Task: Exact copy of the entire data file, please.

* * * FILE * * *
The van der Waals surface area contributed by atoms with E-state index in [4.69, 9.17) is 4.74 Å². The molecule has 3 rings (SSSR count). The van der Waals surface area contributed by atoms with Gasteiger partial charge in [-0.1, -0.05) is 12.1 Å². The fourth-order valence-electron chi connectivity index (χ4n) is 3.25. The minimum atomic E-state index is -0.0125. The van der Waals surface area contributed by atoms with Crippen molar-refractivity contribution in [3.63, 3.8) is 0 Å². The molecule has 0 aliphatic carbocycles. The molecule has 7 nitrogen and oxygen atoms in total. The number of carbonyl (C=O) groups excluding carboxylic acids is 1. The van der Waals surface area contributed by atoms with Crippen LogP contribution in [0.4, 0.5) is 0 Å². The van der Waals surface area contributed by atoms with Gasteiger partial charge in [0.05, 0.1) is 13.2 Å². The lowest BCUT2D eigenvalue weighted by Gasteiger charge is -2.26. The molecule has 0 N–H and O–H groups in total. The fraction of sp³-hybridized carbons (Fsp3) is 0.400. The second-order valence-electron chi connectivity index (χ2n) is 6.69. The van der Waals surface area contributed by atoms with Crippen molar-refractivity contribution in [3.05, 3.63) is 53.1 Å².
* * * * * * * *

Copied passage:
The van der Waals surface area contributed by atoms with E-state index in [4.69, 9.17) is 4.74 Å². The molecule has 3 rings (SSSR count). The van der Waals surface area contributed by atoms with Gasteiger partial charge in [-0.1, -0.05) is 12.1 Å². The fourth-order valence-electron chi connectivity index (χ4n) is 3.25. The minimum atomic E-state index is -0.0125. The van der Waals surface area contributed by atoms with Crippen molar-refractivity contribution in [3.63, 3.8) is 0 Å². The molecule has 0 aliphatic carbocycles. The molecule has 7 nitrogen and oxygen atoms in total. The number of carbonyl (C=O) groups excluding carboxylic acids is 1. The van der Waals surface area contributed by atoms with Crippen LogP contribution in [0.4, 0.5) is 0 Å². The van der Waals surface area contributed by atoms with Gasteiger partial charge in [0.05, 0.1) is 13.2 Å². The lowest BCUT2D eigenvalue weighted by Gasteiger charge is -2.26. The molecule has 0 N–H and O–H groups in total. The fraction of sp³-hybridized carbons (Fsp3) is 0.400. The second-order valence-electron chi connectivity index (χ2n) is 6.69. The van der Waals surface area contributed by atoms with Crippen molar-refractivity contribution in [3.05, 3.63) is 53.1 Å².